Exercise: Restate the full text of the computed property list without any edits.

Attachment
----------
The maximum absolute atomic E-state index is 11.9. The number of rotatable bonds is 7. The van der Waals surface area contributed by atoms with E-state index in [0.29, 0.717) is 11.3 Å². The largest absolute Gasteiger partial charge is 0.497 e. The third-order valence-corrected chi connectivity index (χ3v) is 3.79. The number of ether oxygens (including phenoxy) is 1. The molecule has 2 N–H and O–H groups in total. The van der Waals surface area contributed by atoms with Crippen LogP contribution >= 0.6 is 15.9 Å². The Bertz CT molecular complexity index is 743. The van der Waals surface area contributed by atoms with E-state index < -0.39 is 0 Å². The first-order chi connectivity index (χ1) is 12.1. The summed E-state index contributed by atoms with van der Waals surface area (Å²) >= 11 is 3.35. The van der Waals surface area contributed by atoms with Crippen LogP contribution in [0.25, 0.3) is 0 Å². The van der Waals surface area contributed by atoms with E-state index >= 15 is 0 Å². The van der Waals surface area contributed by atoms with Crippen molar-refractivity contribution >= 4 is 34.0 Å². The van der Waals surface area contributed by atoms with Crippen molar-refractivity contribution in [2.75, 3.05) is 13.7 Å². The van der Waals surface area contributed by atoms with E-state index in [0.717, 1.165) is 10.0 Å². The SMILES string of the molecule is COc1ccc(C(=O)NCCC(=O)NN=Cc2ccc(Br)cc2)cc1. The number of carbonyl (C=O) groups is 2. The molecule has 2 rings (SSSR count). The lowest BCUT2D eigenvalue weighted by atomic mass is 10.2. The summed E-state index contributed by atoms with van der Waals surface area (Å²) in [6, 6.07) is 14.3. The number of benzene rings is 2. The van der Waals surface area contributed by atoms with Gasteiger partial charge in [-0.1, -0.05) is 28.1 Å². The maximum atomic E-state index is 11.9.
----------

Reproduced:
The maximum absolute atomic E-state index is 11.9. The number of rotatable bonds is 7. The van der Waals surface area contributed by atoms with E-state index in [0.29, 0.717) is 11.3 Å². The largest absolute Gasteiger partial charge is 0.497 e. The third-order valence-corrected chi connectivity index (χ3v) is 3.79. The number of ether oxygens (including phenoxy) is 1. The molecule has 2 N–H and O–H groups in total. The van der Waals surface area contributed by atoms with Crippen LogP contribution >= 0.6 is 15.9 Å². The Bertz CT molecular complexity index is 743. The van der Waals surface area contributed by atoms with E-state index < -0.39 is 0 Å². The first-order chi connectivity index (χ1) is 12.1. The summed E-state index contributed by atoms with van der Waals surface area (Å²) >= 11 is 3.35. The van der Waals surface area contributed by atoms with Crippen LogP contribution in [0.25, 0.3) is 0 Å². The van der Waals surface area contributed by atoms with E-state index >= 15 is 0 Å². The van der Waals surface area contributed by atoms with Crippen molar-refractivity contribution >= 4 is 34.0 Å². The van der Waals surface area contributed by atoms with Crippen molar-refractivity contribution in [2.75, 3.05) is 13.7 Å². The van der Waals surface area contributed by atoms with E-state index in [0.717, 1.165) is 10.0 Å². The SMILES string of the molecule is COc1ccc(C(=O)NCCC(=O)NN=Cc2ccc(Br)cc2)cc1. The number of carbonyl (C=O) groups is 2. The molecule has 2 rings (SSSR count). The lowest BCUT2D eigenvalue weighted by atomic mass is 10.2. The summed E-state index contributed by atoms with van der Waals surface area (Å²) in [6, 6.07) is 14.3. The number of benzene rings is 2. The van der Waals surface area contributed by atoms with Gasteiger partial charge in [-0.1, -0.05) is 28.1 Å². The maximum atomic E-state index is 11.9.